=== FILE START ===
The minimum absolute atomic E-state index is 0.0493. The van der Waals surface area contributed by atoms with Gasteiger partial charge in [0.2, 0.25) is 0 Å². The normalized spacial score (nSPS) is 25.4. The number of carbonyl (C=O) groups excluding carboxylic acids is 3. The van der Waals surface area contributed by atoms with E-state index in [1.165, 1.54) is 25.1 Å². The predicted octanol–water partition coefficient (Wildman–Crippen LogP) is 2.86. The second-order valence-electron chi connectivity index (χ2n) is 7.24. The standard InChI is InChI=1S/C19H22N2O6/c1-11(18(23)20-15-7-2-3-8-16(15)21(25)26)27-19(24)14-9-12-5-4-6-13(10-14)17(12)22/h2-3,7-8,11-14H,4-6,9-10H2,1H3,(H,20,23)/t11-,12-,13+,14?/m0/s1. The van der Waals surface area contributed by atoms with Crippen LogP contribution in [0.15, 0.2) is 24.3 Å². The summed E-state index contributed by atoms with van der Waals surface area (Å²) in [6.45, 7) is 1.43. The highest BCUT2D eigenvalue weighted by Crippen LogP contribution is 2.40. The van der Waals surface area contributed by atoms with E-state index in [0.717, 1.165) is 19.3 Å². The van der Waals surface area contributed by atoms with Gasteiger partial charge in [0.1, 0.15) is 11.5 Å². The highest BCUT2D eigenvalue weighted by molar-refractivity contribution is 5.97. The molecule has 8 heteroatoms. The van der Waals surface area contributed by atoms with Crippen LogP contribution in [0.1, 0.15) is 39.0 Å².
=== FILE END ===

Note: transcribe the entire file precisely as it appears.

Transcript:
The minimum absolute atomic E-state index is 0.0493. The van der Waals surface area contributed by atoms with Gasteiger partial charge in [0.2, 0.25) is 0 Å². The normalized spacial score (nSPS) is 25.4. The number of carbonyl (C=O) groups excluding carboxylic acids is 3. The van der Waals surface area contributed by atoms with E-state index in [1.165, 1.54) is 25.1 Å². The predicted octanol–water partition coefficient (Wildman–Crippen LogP) is 2.86. The second-order valence-electron chi connectivity index (χ2n) is 7.24. The standard InChI is InChI=1S/C19H22N2O6/c1-11(18(23)20-15-7-2-3-8-16(15)21(25)26)27-19(24)14-9-12-5-4-6-13(10-14)17(12)22/h2-3,7-8,11-14H,4-6,9-10H2,1H3,(H,20,23)/t11-,12-,13+,14?/m0/s1. The van der Waals surface area contributed by atoms with Crippen LogP contribution in [0.15, 0.2) is 24.3 Å². The summed E-state index contributed by atoms with van der Waals surface area (Å²) in [6.45, 7) is 1.43. The highest BCUT2D eigenvalue weighted by Crippen LogP contribution is 2.40. The van der Waals surface area contributed by atoms with E-state index in [0.717, 1.165) is 19.3 Å². The van der Waals surface area contributed by atoms with Gasteiger partial charge in [0.1, 0.15) is 11.5 Å². The highest BCUT2D eigenvalue weighted by molar-refractivity contribution is 5.97. The molecule has 8 heteroatoms. The van der Waals surface area contributed by atoms with Crippen LogP contribution in [0.1, 0.15) is 39.0 Å².